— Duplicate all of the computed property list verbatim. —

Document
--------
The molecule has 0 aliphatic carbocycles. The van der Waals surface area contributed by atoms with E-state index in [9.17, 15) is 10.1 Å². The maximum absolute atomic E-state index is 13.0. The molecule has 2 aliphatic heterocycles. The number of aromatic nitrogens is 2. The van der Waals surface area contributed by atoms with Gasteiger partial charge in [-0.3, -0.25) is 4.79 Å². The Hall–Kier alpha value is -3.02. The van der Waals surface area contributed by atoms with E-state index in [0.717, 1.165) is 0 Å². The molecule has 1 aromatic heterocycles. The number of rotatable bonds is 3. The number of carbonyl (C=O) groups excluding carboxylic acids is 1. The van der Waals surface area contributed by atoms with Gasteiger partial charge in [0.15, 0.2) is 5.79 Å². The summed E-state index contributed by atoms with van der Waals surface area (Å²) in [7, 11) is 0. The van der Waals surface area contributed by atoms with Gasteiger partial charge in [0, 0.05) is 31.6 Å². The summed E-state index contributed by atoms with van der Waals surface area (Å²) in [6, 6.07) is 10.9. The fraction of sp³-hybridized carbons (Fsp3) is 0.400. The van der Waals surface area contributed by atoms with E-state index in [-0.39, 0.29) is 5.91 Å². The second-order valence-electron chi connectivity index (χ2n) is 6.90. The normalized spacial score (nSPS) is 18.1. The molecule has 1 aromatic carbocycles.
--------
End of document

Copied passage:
The molecule has 0 aliphatic carbocycles. The van der Waals surface area contributed by atoms with E-state index in [9.17, 15) is 10.1 Å². The maximum absolute atomic E-state index is 13.0. The molecule has 2 aliphatic heterocycles. The number of aromatic nitrogens is 2. The van der Waals surface area contributed by atoms with Gasteiger partial charge in [-0.3, -0.25) is 4.79 Å². The Hall–Kier alpha value is -3.02. The van der Waals surface area contributed by atoms with E-state index in [0.717, 1.165) is 0 Å². The molecule has 1 aromatic heterocycles. The number of rotatable bonds is 3. The number of carbonyl (C=O) groups excluding carboxylic acids is 1. The van der Waals surface area contributed by atoms with Gasteiger partial charge in [0.15, 0.2) is 5.79 Å². The summed E-state index contributed by atoms with van der Waals surface area (Å²) in [7, 11) is 0. The van der Waals surface area contributed by atoms with Gasteiger partial charge in [0, 0.05) is 31.6 Å². The summed E-state index contributed by atoms with van der Waals surface area (Å²) in [6, 6.07) is 10.9. The fraction of sp³-hybridized carbons (Fsp3) is 0.400. The van der Waals surface area contributed by atoms with E-state index in [-0.39, 0.29) is 5.91 Å². The second-order valence-electron chi connectivity index (χ2n) is 6.90. The normalized spacial score (nSPS) is 18.1. The molecule has 1 aromatic carbocycles.